Nigeria, like many other countries, has been severely affected by the COVID-19 pandemic. While efforts have been devoted to curtailing the disease, a major concern has been its potential effects on the delivery and utilization of reproductive health care services in the country. The objective of the study was to investigate the extent to which the COVID-19 pandemic and related lockdowns had affected the provision of essential reproductive health, maternal and child health, and adolescent health services in primary health care facilities across the Nigerian States.
This was a cross-sectional study of 307 primary health facilities in 30 Local Government Areas in 10 States, representing the six geopolitical regions of the country. A semi-structured interviewer-administered questionnaire was used to obtain data on issues relating to access and service provision before, during and after COVID-19 lockdowns from the head nurses/midwives in the facilities. The questionnaire was entered into Open Data Kit mounted on smartphones. Data were analysed using non-parametric statistics.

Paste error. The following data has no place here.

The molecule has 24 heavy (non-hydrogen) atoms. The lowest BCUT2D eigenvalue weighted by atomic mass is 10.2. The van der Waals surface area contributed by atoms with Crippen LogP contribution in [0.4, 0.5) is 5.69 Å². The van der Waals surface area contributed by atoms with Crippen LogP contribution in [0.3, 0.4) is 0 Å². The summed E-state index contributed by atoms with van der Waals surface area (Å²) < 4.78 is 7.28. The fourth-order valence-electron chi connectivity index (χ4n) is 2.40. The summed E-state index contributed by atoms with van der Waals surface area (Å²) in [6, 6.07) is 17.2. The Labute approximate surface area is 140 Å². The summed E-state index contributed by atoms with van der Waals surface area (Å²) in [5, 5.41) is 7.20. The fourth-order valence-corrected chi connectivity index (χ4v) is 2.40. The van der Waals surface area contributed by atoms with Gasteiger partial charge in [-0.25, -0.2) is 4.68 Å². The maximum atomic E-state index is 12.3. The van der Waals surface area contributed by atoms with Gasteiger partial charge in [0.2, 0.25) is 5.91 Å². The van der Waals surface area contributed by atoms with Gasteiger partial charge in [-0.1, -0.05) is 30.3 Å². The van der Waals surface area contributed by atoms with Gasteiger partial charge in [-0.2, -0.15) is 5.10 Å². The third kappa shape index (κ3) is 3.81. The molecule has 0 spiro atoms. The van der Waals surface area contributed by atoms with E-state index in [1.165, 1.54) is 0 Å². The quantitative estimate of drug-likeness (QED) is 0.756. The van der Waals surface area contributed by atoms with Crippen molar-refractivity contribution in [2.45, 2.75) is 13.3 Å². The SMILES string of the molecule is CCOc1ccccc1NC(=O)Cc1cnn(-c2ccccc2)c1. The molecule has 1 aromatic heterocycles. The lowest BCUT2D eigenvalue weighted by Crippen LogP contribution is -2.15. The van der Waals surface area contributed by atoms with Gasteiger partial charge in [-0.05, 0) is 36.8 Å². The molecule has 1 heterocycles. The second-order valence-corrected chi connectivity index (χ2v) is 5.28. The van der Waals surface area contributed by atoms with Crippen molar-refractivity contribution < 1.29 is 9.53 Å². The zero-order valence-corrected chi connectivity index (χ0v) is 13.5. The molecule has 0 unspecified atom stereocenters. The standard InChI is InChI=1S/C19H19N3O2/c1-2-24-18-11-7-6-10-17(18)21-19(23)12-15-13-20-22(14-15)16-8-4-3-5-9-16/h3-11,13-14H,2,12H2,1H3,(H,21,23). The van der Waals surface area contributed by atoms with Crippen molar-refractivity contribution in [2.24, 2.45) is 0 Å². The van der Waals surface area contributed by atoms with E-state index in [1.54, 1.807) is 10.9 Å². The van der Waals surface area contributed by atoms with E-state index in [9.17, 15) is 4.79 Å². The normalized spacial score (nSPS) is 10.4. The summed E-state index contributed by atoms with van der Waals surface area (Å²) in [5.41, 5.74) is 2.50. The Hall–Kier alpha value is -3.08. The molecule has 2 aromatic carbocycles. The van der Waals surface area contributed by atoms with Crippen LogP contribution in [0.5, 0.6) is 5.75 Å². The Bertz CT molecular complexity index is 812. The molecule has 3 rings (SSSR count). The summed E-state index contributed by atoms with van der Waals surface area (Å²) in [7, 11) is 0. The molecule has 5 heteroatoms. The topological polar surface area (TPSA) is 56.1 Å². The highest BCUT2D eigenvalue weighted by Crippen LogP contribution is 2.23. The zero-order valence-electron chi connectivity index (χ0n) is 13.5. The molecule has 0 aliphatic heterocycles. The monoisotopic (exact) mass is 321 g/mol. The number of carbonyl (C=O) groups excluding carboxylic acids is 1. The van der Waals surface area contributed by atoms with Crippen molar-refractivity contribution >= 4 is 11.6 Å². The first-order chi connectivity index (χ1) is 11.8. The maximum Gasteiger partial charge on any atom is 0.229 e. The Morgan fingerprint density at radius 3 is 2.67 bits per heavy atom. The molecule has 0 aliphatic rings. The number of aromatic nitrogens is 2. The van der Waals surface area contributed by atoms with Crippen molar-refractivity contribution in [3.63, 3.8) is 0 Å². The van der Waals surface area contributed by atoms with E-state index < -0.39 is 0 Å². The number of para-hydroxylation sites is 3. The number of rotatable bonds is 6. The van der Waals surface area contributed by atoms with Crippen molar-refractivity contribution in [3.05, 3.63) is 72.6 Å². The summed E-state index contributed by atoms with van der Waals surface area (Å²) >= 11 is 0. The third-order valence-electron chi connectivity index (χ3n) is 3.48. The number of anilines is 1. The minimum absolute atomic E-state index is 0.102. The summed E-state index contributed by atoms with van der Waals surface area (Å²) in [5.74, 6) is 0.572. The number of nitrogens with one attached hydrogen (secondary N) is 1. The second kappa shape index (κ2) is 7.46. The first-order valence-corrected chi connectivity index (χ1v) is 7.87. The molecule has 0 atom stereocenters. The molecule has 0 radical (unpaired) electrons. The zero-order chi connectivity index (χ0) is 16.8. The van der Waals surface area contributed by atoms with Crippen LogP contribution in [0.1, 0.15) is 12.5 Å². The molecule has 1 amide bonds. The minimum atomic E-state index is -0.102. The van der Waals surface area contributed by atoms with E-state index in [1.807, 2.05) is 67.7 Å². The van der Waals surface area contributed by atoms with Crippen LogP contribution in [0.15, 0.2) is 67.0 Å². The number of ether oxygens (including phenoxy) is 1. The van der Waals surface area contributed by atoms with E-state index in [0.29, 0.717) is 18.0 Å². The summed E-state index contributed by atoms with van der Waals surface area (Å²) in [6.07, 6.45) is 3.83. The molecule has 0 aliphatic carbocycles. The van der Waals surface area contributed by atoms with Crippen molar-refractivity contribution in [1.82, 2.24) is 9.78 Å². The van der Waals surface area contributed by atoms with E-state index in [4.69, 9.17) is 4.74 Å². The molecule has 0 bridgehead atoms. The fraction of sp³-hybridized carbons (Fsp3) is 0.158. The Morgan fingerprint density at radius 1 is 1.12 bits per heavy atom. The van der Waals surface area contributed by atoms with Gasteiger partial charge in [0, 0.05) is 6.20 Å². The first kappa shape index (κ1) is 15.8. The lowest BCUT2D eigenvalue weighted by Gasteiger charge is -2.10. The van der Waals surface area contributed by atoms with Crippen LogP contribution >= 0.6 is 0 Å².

The results show that a large proportion of the primary health facilities in the selected states opened for the provision of essential sexual and reproductive health and rights services during the COVID-19 pandemic lockdown. However, there was a significant reduction in clients’ utilization of services due to challenges experienced in service implementation such as stock-outs, and low demand for services by clients. Although the health facilities reported identifying cases of COVID-19, there was limited provision for primary protective equipment and other special offers that would motivate the health workers to optimize services for clients.
We conclude that efforts made to address these challenges by governments, non-governmental agencies, the private sector, and donor agencies working in low resource settings would reduce the health and social burden posed by COVID-19 in Nigeria.